The Battle of Hastings didn’t take place in Hastings. - FactzPedia

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The Battle of Hastings didn’t take place in Hastings.

The Battle of Hastings didn’t take place in Hastings.


The Battle of Hastings didn't take place in Hastings
It took place in a field seven miles from Hastings. That spot grew, after being founded as the commemorative Battle Abbey in 1095, into the appropriately name town of Battle
King Harold II of England is defeated by the Norman forces of William the Conqueror at the Battle of Hastings, fought on Senlac Hill, seven miles from Hastings, England.

The Anglo-Saxon Chronicle called it the battle "at the hoary apple tree". ... Some accounts of the battle indicate that the Normans advanced from Hastings to the battlefield, but the contemporary account of William of Jumièges places the Normans at the site of the battle the night before.

Just over two weeks before the Battle of Hastings in October 1066, William had invaded England, claiming his right to the English throne. ... In January 1066, King Edward died, and Harold Godwineson was proclaimed King Harold II. William immediately disputed his claim.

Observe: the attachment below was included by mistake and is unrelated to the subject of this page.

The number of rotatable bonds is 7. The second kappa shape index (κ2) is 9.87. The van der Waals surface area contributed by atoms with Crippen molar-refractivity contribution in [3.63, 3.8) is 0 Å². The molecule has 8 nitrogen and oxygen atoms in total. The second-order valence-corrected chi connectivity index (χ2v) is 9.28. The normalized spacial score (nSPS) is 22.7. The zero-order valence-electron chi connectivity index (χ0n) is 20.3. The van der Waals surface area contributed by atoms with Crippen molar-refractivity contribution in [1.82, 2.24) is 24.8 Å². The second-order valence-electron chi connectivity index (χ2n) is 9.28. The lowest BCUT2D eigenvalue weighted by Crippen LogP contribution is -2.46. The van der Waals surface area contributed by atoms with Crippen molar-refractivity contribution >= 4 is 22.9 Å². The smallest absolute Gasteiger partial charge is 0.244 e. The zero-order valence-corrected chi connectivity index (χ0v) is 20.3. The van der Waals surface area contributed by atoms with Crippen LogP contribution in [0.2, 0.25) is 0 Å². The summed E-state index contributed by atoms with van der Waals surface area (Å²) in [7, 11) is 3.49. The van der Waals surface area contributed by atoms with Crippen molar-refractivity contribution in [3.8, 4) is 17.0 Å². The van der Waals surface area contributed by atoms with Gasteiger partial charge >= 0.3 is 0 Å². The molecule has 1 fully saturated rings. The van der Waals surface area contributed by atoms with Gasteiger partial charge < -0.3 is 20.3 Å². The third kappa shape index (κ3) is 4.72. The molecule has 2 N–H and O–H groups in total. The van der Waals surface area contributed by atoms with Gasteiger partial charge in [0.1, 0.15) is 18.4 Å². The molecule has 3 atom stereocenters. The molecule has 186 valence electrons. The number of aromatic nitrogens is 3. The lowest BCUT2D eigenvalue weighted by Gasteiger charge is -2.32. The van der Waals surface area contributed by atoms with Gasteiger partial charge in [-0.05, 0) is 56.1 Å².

The Battle of Hastings

 In popular imagination 1066 is the date of the last successful invasion of England, the year in which William, Duke of Normandy, defeated England's Saxon army, killed the king, Harold, and seized the throne. The battlefield survives remarkably intact.

10,000
"Some 10,000 men died at the Battle of Hastings; there has to be a mass grave somewhere.

Beginning at 9am on 14 October 1066, the Battle of Hastings only lasted until dusk (around 6pm on that day). But although this might seem very short to us today — not least given the extent of the fight's historical significance — it was actually unusually long for a medieval battle

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